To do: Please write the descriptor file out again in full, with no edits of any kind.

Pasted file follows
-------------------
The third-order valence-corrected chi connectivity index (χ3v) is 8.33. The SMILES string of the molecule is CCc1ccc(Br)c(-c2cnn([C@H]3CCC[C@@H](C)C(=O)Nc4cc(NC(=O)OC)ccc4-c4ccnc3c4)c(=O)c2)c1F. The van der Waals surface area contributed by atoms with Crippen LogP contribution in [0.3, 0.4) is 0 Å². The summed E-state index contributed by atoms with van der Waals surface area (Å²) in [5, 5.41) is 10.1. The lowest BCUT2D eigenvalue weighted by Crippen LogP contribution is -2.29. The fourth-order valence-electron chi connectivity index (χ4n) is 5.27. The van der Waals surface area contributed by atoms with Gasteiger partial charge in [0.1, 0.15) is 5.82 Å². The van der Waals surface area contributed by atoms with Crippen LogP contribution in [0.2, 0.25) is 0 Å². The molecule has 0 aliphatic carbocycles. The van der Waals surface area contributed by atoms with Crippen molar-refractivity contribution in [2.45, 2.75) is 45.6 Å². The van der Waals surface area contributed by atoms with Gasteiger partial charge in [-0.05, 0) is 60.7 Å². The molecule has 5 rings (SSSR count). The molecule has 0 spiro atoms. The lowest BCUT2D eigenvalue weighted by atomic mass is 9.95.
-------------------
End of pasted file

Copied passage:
The third-order valence-corrected chi connectivity index (χ3v) is 8.33. The SMILES string of the molecule is CCc1ccc(Br)c(-c2cnn([C@H]3CCC[C@@H](C)C(=O)Nc4cc(NC(=O)OC)ccc4-c4ccnc3c4)c(=O)c2)c1F. The van der Waals surface area contributed by atoms with Crippen LogP contribution in [0.3, 0.4) is 0 Å². The summed E-state index contributed by atoms with van der Waals surface area (Å²) in [5, 5.41) is 10.1. The lowest BCUT2D eigenvalue weighted by Crippen LogP contribution is -2.29. The fourth-order valence-electron chi connectivity index (χ4n) is 5.27. The van der Waals surface area contributed by atoms with Gasteiger partial charge in [0.1, 0.15) is 5.82 Å². The van der Waals surface area contributed by atoms with Crippen LogP contribution in [0.2, 0.25) is 0 Å². The molecule has 0 aliphatic carbocycles. The van der Waals surface area contributed by atoms with Crippen molar-refractivity contribution in [2.45, 2.75) is 45.6 Å². The van der Waals surface area contributed by atoms with Gasteiger partial charge in [-0.05, 0) is 60.7 Å². The molecule has 5 rings (SSSR count). The molecule has 0 spiro atoms. The lowest BCUT2D eigenvalue weighted by atomic mass is 9.95.